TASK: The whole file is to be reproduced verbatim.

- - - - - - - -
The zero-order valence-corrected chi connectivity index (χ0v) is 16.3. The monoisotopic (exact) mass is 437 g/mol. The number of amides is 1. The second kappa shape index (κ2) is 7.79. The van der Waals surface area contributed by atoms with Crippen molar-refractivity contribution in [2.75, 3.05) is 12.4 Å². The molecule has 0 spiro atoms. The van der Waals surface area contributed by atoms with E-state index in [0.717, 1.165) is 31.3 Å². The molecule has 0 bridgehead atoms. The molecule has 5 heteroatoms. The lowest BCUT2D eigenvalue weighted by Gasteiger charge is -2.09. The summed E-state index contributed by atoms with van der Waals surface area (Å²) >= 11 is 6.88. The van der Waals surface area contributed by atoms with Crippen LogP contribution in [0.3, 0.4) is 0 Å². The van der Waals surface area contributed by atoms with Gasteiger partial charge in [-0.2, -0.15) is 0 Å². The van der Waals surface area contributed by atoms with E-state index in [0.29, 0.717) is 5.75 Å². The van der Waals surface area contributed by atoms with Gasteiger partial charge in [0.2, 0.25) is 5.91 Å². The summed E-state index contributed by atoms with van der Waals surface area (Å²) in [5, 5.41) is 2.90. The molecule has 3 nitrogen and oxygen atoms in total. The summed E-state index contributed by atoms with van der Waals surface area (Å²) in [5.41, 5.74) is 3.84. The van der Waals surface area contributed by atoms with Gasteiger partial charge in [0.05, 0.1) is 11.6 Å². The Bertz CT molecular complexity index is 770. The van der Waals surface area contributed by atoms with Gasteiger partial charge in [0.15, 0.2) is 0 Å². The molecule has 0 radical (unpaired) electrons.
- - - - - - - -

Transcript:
The zero-order valence-corrected chi connectivity index (χ0v) is 16.3. The monoisotopic (exact) mass is 437 g/mol. The number of amides is 1. The second kappa shape index (κ2) is 7.79. The van der Waals surface area contributed by atoms with Crippen molar-refractivity contribution in [2.75, 3.05) is 12.4 Å². The molecule has 0 spiro atoms. The van der Waals surface area contributed by atoms with E-state index in [0.717, 1.165) is 31.3 Å². The molecule has 0 bridgehead atoms. The molecule has 5 heteroatoms. The lowest BCUT2D eigenvalue weighted by Gasteiger charge is -2.09. The summed E-state index contributed by atoms with van der Waals surface area (Å²) >= 11 is 6.88. The van der Waals surface area contributed by atoms with Crippen LogP contribution in [0.3, 0.4) is 0 Å². The van der Waals surface area contributed by atoms with Gasteiger partial charge in [-0.2, -0.15) is 0 Å². The van der Waals surface area contributed by atoms with E-state index in [0.29, 0.717) is 5.75 Å². The van der Waals surface area contributed by atoms with Gasteiger partial charge in [0.2, 0.25) is 5.91 Å². The summed E-state index contributed by atoms with van der Waals surface area (Å²) in [5, 5.41) is 2.90. The molecule has 3 nitrogen and oxygen atoms in total. The summed E-state index contributed by atoms with van der Waals surface area (Å²) in [5.41, 5.74) is 3.84. The van der Waals surface area contributed by atoms with Gasteiger partial charge in [0.05, 0.1) is 11.6 Å². The Bertz CT molecular complexity index is 770. The van der Waals surface area contributed by atoms with Gasteiger partial charge in [0.15, 0.2) is 0 Å². The molecule has 0 radical (unpaired) electrons.